Lexical ambiguity resolution in good and poor comprehenders: An eye fixation and self-paced reading study in primary school children

M. van der Schoot, A.L. Vasbinder, T.M. Horsley, A.H.A. Reijntjes, E.C.D.M. van Lieshout

Research output: Contribution to JournalArticleAcademicpeer-review

Abstract

To investigate the use of context and monitoring of comprehension in lexical ambiguity resolution in children, the authors asked 10- to 12-year-old good and poor comprehenders to read sentences consisting of 2 clauses, 1 containing the ambiguous word and the other the disambiguating information. The order of the clauses was reversed so that disambiguating information either preceded or followed the ambiguous word. Context use and comprehension monitoring were examined by measuring eye fixations (Experiment 1) and self-paced reading times (Experiment 2) on the ambiguous word and disambiguating region. The results of Experiment 1 and 2 showed that poor comprehenders made use of prior context to facilitate lexical ambiguity resolution as effectively as good comprehenders but that they monitored their comprehension less effectively than good comprehenders. Good comprehenders corrected an initial interpretation error on an ambiguous word and restored comprehension once they encountered the disambiguating region. Poor comprehenders failed to deal with this type of comprehension failure. © 2009 American Psychological Association.
Original languageEnglish
Pages (from-to)21-36
Number of pages16
JournalThe Journal of Educational Psychology
Volume101
Issue number1
DOIs
Publication statusPublished - 2009

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title = "Lexical ambiguity resolution in good and poor comprehenders: An eye fixation and self-paced reading study in primary school children",
abstract = "To investigate the use of context and monitoring of comprehension in lexical ambiguity resolution in children, the authors asked 10- to 12-year-old good and poor comprehenders to read sentences consisting of 2 clauses, 1 containing the ambiguous word and the other the disambiguating information. The order of the clauses was reversed so that disambiguating information either preceded or followed the ambiguous word. Context use and comprehension monitoring were examined by measuring eye fixations (Experiment 1) and self-paced reading times (Experiment 2) on the ambiguous word and disambiguating region. The results of Experiment 1 and 2 showed that poor comprehenders made use of prior context to facilitate lexical ambiguity resolution as effectively as good comprehenders but that they monitored their comprehension less effectively than good comprehenders. Good comprehenders corrected an initial interpretation error on an ambiguous word and restored comprehension once they encountered the disambiguating region. Poor comprehenders failed to deal with this type of comprehension failure. {\circledC} 2009 American Psychological Association.",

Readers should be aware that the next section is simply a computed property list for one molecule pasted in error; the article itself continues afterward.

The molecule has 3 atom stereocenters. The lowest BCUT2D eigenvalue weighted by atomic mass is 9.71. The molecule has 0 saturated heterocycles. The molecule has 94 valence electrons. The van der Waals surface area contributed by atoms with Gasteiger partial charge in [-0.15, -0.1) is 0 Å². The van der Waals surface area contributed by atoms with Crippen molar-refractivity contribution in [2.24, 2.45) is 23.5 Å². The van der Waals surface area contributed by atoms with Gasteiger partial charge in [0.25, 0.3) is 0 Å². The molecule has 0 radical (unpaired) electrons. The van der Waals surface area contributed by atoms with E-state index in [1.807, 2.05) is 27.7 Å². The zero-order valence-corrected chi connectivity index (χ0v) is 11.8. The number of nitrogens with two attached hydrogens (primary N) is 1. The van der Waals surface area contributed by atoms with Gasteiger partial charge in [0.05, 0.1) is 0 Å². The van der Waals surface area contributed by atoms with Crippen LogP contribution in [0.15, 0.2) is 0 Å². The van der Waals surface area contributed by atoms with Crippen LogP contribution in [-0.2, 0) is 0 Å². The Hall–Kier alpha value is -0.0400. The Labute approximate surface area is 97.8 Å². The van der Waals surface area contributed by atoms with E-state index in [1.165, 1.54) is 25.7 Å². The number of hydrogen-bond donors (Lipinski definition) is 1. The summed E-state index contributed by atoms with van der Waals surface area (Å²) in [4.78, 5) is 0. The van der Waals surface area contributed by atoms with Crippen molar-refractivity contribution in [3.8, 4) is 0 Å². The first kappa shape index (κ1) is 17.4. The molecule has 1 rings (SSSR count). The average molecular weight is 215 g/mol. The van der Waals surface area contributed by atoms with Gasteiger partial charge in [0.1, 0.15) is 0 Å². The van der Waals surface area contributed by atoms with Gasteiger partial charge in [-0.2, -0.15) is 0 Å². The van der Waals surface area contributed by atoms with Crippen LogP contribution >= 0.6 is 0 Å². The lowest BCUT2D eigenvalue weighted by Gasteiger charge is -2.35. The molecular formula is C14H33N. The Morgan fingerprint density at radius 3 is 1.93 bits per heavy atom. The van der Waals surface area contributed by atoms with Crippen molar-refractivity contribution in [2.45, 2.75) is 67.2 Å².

author = "{van der Schoot}, M. and A.L. Vasbinder and T.M. Horsley and A.H.A. Reijntjes and {van Lieshout}, E.C.D.M.",
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Lexical ambiguity resolution in good and poor comprehenders: An eye fixation and self-paced reading study in primary school children. / van der Schoot, M.; Vasbinder, A.L.; Horsley, T.M.; Reijntjes, A.H.A.; van Lieshout, E.C.D.M.

In: The Journal of Educational Psychology, Vol. 101, No. 1, 2009, p. 21-36.

Research output: Contribution to JournalArticleAcademicpeer-review

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AU - Vasbinder, A.L.

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AU - Reijntjes, A.H.A.

AU - van Lieshout, E.C.D.M.

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AB - To investigate the use of context and monitoring of comprehension in lexical ambiguity resolution in children, the authors asked 10- to 12-year-old good and poor comprehenders to read sentences consisting of 2 clauses, 1 containing the ambiguous word and the other the disambiguating information. The order of the clauses was reversed so that disambiguating information either preceded or followed the ambiguous word. Context use and comprehension monitoring were examined by measuring eye fixations (Experiment 1) and self-paced reading times (Experiment 2) on the ambiguous word and disambiguating region. The results of Experiment 1 and 2 showed that poor comprehenders made use of prior context to facilitate lexical ambiguity resolution as effectively as good comprehenders but that they monitored their comprehension less effectively than good comprehenders. Good comprehenders corrected an initial interpretation error on an ambiguous word and restored comprehension once they encountered the disambiguating region. Poor comprehenders failed to deal with this type of comprehension failure. © 2009 American Psychological Association.

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